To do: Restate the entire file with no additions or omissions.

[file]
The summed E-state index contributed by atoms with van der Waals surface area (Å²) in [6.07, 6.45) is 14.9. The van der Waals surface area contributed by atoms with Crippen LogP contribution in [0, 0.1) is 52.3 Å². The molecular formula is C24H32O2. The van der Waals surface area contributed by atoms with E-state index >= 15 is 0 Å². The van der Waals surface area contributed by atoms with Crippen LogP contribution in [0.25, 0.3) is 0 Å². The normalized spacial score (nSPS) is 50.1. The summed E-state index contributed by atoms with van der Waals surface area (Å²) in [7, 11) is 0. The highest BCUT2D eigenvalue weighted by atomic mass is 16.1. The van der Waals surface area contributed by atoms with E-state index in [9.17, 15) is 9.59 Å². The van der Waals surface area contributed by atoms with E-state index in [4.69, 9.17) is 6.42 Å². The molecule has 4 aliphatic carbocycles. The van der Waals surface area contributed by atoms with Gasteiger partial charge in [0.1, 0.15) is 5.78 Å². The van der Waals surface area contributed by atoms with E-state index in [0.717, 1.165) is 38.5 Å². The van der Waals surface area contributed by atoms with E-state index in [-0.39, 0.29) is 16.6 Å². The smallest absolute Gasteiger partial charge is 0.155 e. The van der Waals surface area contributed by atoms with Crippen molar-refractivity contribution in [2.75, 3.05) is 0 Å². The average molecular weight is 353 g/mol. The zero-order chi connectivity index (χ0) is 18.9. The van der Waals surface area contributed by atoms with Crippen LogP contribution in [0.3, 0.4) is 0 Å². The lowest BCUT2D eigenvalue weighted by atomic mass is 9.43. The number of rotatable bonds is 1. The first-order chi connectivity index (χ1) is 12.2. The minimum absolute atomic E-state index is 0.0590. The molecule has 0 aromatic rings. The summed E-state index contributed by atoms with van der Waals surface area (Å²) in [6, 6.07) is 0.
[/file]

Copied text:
The summed E-state index contributed by atoms with van der Waals surface area (Å²) in [6.07, 6.45) is 14.9. The van der Waals surface area contributed by atoms with Crippen LogP contribution in [0, 0.1) is 52.3 Å². The molecular formula is C24H32O2. The van der Waals surface area contributed by atoms with E-state index >= 15 is 0 Å². The van der Waals surface area contributed by atoms with Crippen LogP contribution in [0.25, 0.3) is 0 Å². The normalized spacial score (nSPS) is 50.1. The summed E-state index contributed by atoms with van der Waals surface area (Å²) in [7, 11) is 0. The highest BCUT2D eigenvalue weighted by atomic mass is 16.1. The van der Waals surface area contributed by atoms with E-state index in [9.17, 15) is 9.59 Å². The van der Waals surface area contributed by atoms with E-state index in [4.69, 9.17) is 6.42 Å². The molecule has 4 aliphatic carbocycles. The van der Waals surface area contributed by atoms with Gasteiger partial charge in [0.1, 0.15) is 5.78 Å². The van der Waals surface area contributed by atoms with E-state index in [0.717, 1.165) is 38.5 Å². The van der Waals surface area contributed by atoms with E-state index in [-0.39, 0.29) is 16.6 Å². The smallest absolute Gasteiger partial charge is 0.155 e. The van der Waals surface area contributed by atoms with Crippen molar-refractivity contribution in [2.75, 3.05) is 0 Å². The average molecular weight is 353 g/mol. The zero-order chi connectivity index (χ0) is 18.9. The van der Waals surface area contributed by atoms with Crippen LogP contribution in [0.3, 0.4) is 0 Å². The lowest BCUT2D eigenvalue weighted by atomic mass is 9.43. The number of rotatable bonds is 1. The first-order chi connectivity index (χ1) is 12.2. The minimum absolute atomic E-state index is 0.0590. The molecule has 0 aromatic rings. The summed E-state index contributed by atoms with van der Waals surface area (Å²) in [6, 6.07) is 0.